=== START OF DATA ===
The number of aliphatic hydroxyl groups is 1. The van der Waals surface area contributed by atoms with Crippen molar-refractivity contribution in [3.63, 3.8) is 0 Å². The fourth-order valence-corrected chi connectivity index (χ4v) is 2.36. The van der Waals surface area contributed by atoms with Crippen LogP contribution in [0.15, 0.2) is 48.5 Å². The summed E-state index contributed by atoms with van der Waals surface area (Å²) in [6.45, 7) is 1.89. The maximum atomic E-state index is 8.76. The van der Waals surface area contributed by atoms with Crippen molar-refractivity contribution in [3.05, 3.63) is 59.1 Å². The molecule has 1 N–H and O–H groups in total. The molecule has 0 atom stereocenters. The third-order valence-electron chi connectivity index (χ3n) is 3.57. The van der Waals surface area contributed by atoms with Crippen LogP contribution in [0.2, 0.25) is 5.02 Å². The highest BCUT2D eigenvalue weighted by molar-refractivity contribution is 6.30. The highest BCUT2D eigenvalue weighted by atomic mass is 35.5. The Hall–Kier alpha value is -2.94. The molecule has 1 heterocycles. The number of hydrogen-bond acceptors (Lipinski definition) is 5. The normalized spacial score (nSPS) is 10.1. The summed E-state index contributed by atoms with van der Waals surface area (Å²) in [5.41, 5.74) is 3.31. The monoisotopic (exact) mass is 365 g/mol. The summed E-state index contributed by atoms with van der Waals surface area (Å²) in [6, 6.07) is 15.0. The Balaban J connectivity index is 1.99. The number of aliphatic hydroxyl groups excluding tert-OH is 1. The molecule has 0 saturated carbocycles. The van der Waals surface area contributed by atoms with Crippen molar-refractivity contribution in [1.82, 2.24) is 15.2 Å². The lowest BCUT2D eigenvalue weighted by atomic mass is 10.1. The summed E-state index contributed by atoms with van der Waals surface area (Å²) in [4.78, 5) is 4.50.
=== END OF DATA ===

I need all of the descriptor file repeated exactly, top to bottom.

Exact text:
The number of aliphatic hydroxyl groups is 1. The van der Waals surface area contributed by atoms with Crippen molar-refractivity contribution in [3.63, 3.8) is 0 Å². The fourth-order valence-corrected chi connectivity index (χ4v) is 2.36. The van der Waals surface area contributed by atoms with Crippen LogP contribution in [0.15, 0.2) is 48.5 Å². The summed E-state index contributed by atoms with van der Waals surface area (Å²) in [6.45, 7) is 1.89. The maximum atomic E-state index is 8.76. The van der Waals surface area contributed by atoms with Crippen molar-refractivity contribution in [3.05, 3.63) is 59.1 Å². The molecule has 1 N–H and O–H groups in total. The molecule has 0 atom stereocenters. The third-order valence-electron chi connectivity index (χ3n) is 3.57. The van der Waals surface area contributed by atoms with Crippen LogP contribution in [0.2, 0.25) is 5.02 Å². The highest BCUT2D eigenvalue weighted by molar-refractivity contribution is 6.30. The highest BCUT2D eigenvalue weighted by atomic mass is 35.5. The Hall–Kier alpha value is -2.94. The molecule has 1 heterocycles. The number of hydrogen-bond acceptors (Lipinski definition) is 5. The normalized spacial score (nSPS) is 10.1. The summed E-state index contributed by atoms with van der Waals surface area (Å²) in [5.41, 5.74) is 3.31. The monoisotopic (exact) mass is 365 g/mol. The summed E-state index contributed by atoms with van der Waals surface area (Å²) in [6, 6.07) is 15.0. The Balaban J connectivity index is 1.99. The number of aliphatic hydroxyl groups excluding tert-OH is 1. The molecule has 0 saturated carbocycles. The van der Waals surface area contributed by atoms with Crippen molar-refractivity contribution in [1.82, 2.24) is 15.2 Å². The lowest BCUT2D eigenvalue weighted by atomic mass is 10.1. The summed E-state index contributed by atoms with van der Waals surface area (Å²) in [4.78, 5) is 4.50.